The judge found that the First Defendant had breached its duty of care in relation to training and risk assessments, but that these breaches had not caused the Claimant’s loss. This was partly because the Claimant accepted he knew the subject of the training from his own previous experience. Accordingly, the claim was dismissed. Nonetheless, the judge’s analysis on breach is useful reading that can be applied to many accidents at work where the allegations relate to a failure to train or undertake adequate risk assessments.


The judge found that the First Defendant’s approach to training was a breach of duty and that their induction training “left a lot to be desired” [110]. He then dealt with the factual dispute over whether the Claimant has been taken through the handbook before signing. He found that the weight of the First Defendant’s evidence (a witness statement) did not match the Claimant’s evidence (live at trial), such that “in so far as [the First Defendant’s] statement is contradicted by other evidence including that of the Claimant I disregard it” [82].

Bearing this in mind, the judge made clear that simply getting the Claimant’s signature was not good enough: “it is not in my judgment sufficient merely to supply a new employee with a handbook and obtain, as I find they did, a signature declaring the employee has read it, when manifestly he could not have done so at that point … Acting in this way [suggests] that the requirement to read the handbook is a mere formality” [110(i)].

The judge then made a separate finding on whether it was negligent not to have provided “refresher” training by the time of the accident. He found that it was not, since the Claimant “was a new employee … already complying with his personal obligations to undertake continuous training” [110(ii)]. Therefore, the First Defendant was entitled to take these factors into account when assessing what training the individual Claimant required.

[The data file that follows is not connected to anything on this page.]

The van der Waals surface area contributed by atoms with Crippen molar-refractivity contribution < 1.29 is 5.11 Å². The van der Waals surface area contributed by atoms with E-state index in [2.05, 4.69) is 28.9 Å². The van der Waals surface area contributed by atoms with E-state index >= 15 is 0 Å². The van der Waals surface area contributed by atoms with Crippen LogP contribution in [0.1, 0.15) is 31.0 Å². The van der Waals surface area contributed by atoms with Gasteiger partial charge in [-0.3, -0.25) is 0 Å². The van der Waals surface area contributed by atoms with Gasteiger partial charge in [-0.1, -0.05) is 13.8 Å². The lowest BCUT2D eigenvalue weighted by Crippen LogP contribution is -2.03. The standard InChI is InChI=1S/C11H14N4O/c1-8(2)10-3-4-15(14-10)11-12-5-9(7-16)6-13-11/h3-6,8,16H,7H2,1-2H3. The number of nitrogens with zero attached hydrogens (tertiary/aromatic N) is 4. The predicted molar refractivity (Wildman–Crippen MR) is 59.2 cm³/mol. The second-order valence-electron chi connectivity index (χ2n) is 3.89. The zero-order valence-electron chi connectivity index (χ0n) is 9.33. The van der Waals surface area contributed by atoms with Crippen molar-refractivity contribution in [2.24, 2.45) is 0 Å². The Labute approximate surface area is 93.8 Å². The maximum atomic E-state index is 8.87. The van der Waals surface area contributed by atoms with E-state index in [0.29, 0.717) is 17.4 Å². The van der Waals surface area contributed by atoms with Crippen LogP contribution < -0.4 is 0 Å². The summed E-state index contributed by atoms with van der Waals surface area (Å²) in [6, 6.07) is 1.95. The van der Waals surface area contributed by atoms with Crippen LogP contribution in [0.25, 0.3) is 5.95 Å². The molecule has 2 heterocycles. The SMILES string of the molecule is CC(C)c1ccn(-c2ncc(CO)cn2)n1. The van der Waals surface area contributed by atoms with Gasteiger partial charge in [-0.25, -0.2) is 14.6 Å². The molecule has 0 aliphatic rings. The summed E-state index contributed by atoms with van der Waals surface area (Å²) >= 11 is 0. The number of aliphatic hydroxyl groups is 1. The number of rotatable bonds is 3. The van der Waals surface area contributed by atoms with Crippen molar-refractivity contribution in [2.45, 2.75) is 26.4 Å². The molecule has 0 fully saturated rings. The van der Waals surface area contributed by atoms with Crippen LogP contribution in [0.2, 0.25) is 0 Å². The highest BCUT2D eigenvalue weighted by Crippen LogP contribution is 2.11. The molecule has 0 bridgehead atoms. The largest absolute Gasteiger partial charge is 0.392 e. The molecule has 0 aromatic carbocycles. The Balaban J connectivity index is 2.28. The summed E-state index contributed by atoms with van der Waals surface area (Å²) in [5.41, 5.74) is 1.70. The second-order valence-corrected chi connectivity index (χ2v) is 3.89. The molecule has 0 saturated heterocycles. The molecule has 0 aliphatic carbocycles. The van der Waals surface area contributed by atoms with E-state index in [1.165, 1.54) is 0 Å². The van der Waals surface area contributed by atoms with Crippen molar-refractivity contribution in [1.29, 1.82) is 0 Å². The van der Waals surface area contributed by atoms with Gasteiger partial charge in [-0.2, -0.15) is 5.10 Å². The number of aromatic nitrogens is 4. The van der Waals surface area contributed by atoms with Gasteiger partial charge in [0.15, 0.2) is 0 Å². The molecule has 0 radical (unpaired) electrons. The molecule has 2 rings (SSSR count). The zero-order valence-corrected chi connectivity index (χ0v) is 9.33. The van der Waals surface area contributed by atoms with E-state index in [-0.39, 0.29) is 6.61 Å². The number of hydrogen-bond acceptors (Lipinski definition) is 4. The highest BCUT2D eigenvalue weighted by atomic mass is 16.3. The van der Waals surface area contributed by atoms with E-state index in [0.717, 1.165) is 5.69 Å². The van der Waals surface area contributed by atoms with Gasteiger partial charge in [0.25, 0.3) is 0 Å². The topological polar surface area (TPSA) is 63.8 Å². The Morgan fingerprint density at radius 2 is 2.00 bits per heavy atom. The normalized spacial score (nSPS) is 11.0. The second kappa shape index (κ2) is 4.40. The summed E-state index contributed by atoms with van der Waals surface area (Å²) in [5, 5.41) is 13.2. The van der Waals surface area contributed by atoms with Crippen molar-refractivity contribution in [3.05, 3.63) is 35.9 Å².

Having made these comments about the (in)adequacy of the First Defendant’s approach to training, the judge found that since this particular claimant had prior knowledge of the matters he was trained on and the contents of the handbook, there was no causation.

Risk assessment

The judge recited the starting point for the employer’s common law duty of care from Stokes v Guest [1968] 1 WLR 1776 as cited with approval in Baker v Quantum [2011] UKSC 17: the overall test is … the conduct of the reasonable and prudent employer, taking positive thought for the safety of his workers in light of what he knows or ought to know … where there is developing knowledge, he must keep reasonably abreast of it and not be too slow to apply it” [9].

The court was referred to the Supreme Court’s comments on risk assessments in Kennedy v Cordia [2016] UKSC 6, endorsing the Court of Appeal’s approach in Allison v London Underground Ltd [2008] ICR 719: that “the most logical way to approach a question as to the adequacy of the precautions taken by an employer was through a consideration of the suitability and sufficiency of the risk assessment” [89]. So, the risk assessment was to be used as the starting point for whether the employer had discharged their duty of care.

The judge made findings on the risk assessment issue in two parts. Firstly, he found that the generic risk assessment was adequate in its own right, notwithstanding that it did not cover the specific risk of failing to apply the handbrake as it was such as basic requirement [110(iii)].

Secondly, he found that the failure to risk assess the yard itself was negligent. However, he found that “any breach of duty to undertake an adequate risk assessment was not causative of the Claimant’s injury” since it would not have introduced anything new that the Claimant or indeed the First Defendant did not already know [110].  Therefore, again there was no causation.


These allegations are common to many employer’s liability claims involving accidents at work. Therefore, the review of what is required of an employer to discharge its duty of care in training and assessing risks has wide relevance to employers.

The practical points to be taken from the Harris judgment are as follows: